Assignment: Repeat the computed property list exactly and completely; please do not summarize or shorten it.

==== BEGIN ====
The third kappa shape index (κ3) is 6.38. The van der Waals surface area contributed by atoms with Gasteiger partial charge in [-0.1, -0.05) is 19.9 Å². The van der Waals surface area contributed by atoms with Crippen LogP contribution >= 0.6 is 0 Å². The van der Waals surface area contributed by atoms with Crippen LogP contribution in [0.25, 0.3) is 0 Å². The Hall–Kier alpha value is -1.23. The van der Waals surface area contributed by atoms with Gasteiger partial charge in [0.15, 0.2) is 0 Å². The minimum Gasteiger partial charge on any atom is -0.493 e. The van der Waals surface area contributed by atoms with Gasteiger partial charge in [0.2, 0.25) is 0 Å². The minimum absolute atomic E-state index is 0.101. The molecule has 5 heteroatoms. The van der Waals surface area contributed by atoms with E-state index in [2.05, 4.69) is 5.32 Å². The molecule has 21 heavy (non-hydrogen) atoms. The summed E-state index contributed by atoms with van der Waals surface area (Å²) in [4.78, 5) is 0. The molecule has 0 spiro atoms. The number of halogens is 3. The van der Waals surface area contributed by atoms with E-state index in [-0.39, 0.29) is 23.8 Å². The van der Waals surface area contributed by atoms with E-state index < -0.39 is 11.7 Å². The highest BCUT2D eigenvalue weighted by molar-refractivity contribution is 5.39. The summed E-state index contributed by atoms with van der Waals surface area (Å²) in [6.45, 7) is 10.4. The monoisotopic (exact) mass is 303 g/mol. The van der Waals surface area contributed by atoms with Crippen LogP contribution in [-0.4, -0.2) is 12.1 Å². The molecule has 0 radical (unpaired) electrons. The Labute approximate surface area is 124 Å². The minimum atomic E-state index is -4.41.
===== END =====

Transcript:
The third kappa shape index (κ3) is 6.38. The van der Waals surface area contributed by atoms with Gasteiger partial charge in [-0.1, -0.05) is 19.9 Å². The van der Waals surface area contributed by atoms with Crippen LogP contribution >= 0.6 is 0 Å². The van der Waals surface area contributed by atoms with Crippen LogP contribution in [0.25, 0.3) is 0 Å². The Hall–Kier alpha value is -1.23. The van der Waals surface area contributed by atoms with Gasteiger partial charge in [0.15, 0.2) is 0 Å². The minimum Gasteiger partial charge on any atom is -0.493 e. The van der Waals surface area contributed by atoms with Gasteiger partial charge in [0.2, 0.25) is 0 Å². The minimum absolute atomic E-state index is 0.101. The molecule has 5 heteroatoms. The van der Waals surface area contributed by atoms with E-state index in [2.05, 4.69) is 5.32 Å². The molecule has 21 heavy (non-hydrogen) atoms. The summed E-state index contributed by atoms with van der Waals surface area (Å²) in [4.78, 5) is 0. The molecule has 0 spiro atoms. The number of halogens is 3. The van der Waals surface area contributed by atoms with E-state index in [-0.39, 0.29) is 23.8 Å². The van der Waals surface area contributed by atoms with E-state index < -0.39 is 11.7 Å². The highest BCUT2D eigenvalue weighted by molar-refractivity contribution is 5.39. The summed E-state index contributed by atoms with van der Waals surface area (Å²) in [6.45, 7) is 10.4. The monoisotopic (exact) mass is 303 g/mol. The van der Waals surface area contributed by atoms with Crippen LogP contribution in [-0.4, -0.2) is 12.1 Å². The molecule has 0 radical (unpaired) electrons. The Labute approximate surface area is 124 Å². The minimum atomic E-state index is -4.41.